Rich: Yeah. Over the years, I have had individuals who leave our business not because they get paid more money daily, but because they want an easier job. Nobody who’s really successful leaves our business because they ultimately get paid more than everyone else. It’s the ones who want the easy job who move to a bigger business. But generally, the ones who are successful have honed all their skills learned, they always stay around because they never stopped learning. Whereas some of our competition, the market leaders don’t see learning as important, and don’t necessarily prioritise their staff and really build upon their goals and potential and therefore, they only allow them to maintain rather than thrive. 


Jamie: How is the sales training in your organisation? 

Rich:  We’re always getting better, always improving, and I think it’s always ongoing. It happens almost daily. In my opinion, every conversation should have a training slant to it, whether that’s how are you doing or what are you up to? How can we move things forward and improve right away to really structure sit-down events? Unfortunately, we are a geographically dispersed organisation. There’s a lot more sort of conference calls and Face-Timing rather than personal get-togethers, but nothing still replaces getting people on Face-Time and getting in front of people. It’s far-and-away the most powerful part.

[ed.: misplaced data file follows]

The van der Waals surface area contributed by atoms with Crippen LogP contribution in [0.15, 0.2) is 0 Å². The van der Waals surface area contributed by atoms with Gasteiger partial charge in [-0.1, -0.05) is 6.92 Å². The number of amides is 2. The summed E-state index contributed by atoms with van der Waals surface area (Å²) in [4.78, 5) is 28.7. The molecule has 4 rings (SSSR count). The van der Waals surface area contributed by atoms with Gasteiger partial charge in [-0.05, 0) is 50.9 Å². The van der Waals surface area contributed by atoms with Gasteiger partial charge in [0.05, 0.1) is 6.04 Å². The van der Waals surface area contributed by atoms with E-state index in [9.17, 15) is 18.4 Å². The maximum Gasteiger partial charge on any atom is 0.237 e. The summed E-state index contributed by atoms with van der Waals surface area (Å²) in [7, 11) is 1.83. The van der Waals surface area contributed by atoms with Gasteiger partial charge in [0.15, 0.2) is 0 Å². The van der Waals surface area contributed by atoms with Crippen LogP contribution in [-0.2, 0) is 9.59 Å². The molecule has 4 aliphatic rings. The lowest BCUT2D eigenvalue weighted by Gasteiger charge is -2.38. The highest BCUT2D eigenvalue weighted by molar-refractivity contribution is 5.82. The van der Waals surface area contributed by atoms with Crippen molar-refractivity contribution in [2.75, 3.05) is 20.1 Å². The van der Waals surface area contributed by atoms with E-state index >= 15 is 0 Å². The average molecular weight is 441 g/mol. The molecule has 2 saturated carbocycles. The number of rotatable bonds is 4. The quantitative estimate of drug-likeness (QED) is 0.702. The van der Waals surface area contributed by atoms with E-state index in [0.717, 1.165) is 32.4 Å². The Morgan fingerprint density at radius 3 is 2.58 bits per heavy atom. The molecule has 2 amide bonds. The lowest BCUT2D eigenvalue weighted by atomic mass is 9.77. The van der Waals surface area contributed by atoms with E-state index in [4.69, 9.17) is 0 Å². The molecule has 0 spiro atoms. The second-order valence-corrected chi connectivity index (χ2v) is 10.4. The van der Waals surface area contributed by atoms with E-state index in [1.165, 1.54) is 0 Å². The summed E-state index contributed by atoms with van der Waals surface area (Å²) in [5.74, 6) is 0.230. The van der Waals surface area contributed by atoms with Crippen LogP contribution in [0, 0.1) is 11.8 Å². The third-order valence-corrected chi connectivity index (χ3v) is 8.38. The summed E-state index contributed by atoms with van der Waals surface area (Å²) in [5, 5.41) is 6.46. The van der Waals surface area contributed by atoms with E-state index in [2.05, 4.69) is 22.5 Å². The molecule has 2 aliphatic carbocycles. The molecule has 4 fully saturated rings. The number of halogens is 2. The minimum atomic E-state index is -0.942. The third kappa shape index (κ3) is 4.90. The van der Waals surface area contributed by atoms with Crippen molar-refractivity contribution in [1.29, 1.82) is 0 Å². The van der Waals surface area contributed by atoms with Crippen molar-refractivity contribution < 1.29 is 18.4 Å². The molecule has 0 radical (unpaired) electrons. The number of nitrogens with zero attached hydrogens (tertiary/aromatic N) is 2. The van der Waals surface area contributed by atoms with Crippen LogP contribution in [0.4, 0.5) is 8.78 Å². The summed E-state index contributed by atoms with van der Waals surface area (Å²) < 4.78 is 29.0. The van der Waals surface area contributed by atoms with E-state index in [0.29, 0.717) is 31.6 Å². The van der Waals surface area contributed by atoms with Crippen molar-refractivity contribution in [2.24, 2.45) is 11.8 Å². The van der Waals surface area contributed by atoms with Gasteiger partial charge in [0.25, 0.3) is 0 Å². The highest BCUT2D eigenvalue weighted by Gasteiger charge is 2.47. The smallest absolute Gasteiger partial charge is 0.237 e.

Jamie: So, your organisation does a good job of providing formalised face-to-face coaching?

Rich: Yeah, and in terms of that, we’ve just created and bought into a new

HR software, which is a structured piece of software that you can focus on people, milestones, development reviews, and to make sure people are listened to every month.

I’ve just actually activated it last week with my regional sales team, asking them the five biggest wins that they had last year, and also the five biggest questions I had asked last year, that they often haven’t followed up on this year, which I’ve actually found quite interesting to see. The good thing is that we asked the question again in February, instead of waiting for December.